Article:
The first post-debate Emerson College Polling/Pix11/The Hill survey of New York voters finds Democratic Governor Kathy Hochul with an eight-point lead over Republican Congressman Lee Zeldin, 52% to 44%. Three percent are undecided. With undecided voters’ support accounted for, Hochul’s lead extends to nine points, 54% to 45%. Since the pre-debate Emerson/Pix11/The Hill poll, Hochul has gained two percentage points and Zeldin has stayed at 44% support. 

Eighty-seven percent of voters have heard, seen, or read a lot (49%) or a little (38%) about last week’s New York gubernatorial debate. Among these voters, a plurality (39%) say the debate made no difference on their opinion of Governor Hochul, while 35% say it worsened their opinion of the Governor, and 26% say it improved their opinion of her. A plurality of voters (41%) say the debate improved their opinion of Lee Zeldin, while 34% say it made no difference and 25% say it worsened their opinion of Zeldin. 

Spencer Kimball, Executive Director of Emerson College Polling, noted: “Hochul leads 70% to 26% among voters who said the debate makes no difference on their vote.”

Kimball continued, “Overall, male voters in New York are evenly split: 48% support Zeldin and 48% Hochul. Women voters are Hochul’s strong suit, she leads Zeldin by 16 points, 56% to 40%.”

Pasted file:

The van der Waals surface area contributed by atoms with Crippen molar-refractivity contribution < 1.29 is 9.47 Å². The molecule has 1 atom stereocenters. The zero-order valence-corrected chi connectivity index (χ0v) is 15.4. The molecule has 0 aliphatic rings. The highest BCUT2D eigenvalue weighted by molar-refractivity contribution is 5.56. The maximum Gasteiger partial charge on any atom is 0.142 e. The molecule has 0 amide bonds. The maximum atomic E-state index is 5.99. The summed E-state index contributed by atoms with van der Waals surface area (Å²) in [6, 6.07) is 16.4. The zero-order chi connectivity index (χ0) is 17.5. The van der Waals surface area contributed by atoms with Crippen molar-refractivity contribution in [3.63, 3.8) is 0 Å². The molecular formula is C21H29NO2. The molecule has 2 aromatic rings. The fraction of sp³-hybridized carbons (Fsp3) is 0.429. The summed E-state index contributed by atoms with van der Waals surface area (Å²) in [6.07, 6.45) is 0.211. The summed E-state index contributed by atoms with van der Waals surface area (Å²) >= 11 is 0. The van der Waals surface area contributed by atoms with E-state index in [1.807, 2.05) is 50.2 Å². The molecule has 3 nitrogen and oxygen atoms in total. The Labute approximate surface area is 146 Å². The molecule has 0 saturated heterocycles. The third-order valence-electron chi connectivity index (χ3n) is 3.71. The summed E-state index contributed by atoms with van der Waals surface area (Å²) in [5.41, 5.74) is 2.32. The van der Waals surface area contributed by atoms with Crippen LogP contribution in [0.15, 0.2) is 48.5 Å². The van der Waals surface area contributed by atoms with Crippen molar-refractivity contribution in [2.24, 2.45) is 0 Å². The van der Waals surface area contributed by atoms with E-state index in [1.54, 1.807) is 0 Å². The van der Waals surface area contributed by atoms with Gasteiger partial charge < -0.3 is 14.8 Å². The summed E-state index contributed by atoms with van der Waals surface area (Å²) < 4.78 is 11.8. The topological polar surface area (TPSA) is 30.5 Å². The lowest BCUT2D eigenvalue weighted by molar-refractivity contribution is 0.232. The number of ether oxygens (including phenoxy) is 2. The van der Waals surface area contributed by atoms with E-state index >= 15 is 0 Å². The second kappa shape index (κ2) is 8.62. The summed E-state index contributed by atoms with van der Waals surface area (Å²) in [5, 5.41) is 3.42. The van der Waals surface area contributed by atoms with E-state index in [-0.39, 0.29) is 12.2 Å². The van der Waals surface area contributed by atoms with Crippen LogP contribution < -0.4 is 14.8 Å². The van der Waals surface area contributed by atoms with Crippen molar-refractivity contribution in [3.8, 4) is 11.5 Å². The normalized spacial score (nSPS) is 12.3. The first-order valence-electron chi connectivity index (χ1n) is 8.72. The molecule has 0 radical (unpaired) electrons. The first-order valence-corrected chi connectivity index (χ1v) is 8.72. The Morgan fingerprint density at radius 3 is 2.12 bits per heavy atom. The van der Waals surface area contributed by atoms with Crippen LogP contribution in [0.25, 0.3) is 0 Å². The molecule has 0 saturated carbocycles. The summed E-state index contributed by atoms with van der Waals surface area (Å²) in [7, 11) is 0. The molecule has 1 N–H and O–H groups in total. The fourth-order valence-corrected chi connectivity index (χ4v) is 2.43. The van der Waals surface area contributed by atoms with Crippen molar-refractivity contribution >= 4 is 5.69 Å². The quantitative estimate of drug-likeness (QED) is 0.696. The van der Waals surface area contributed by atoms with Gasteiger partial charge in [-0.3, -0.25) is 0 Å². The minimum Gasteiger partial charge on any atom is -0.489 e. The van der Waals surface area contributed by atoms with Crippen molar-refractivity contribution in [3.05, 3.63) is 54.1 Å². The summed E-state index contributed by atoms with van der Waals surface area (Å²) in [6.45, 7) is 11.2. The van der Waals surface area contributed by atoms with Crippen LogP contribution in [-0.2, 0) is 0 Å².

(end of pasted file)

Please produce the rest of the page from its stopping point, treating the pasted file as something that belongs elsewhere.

In the US Senate Election, Democrat Chuck Schumer leads Republican Joe Pinion 55% to 36%. Six percent are undecided. With undecided voters’ support accounted for, Schumer leads 57% to 39%. 

President Joe Biden holds a split approval in New York: 46% approve of the job he is doing and 45% disapprove. The economy is the top issue for 34% of voters, followed by “threats to democracy” (14%), crime (13%), abortion access (11%), and healthcare (9%). 


The Emerson College Polling/Pix11/The Hill New York poll was conducted October 28-31, 2022. The sample consisted of very likely voters, n=1,000 with a Credibility Interval (CI) similar to a poll’s margin of error (MOE) of +/- 3 percentage points. The data sets were weighted by gender, age, and education, based on 2022 turnout modeling. It is important to remember that subsets based on gender, age, education, and race/ethnicity carry with them higher margins of error, as the sample size is reduced. Data was collected using a cellphone sample using SMS-to-web, Interactive Voice Response (IVR) system of landlines, and an online panel.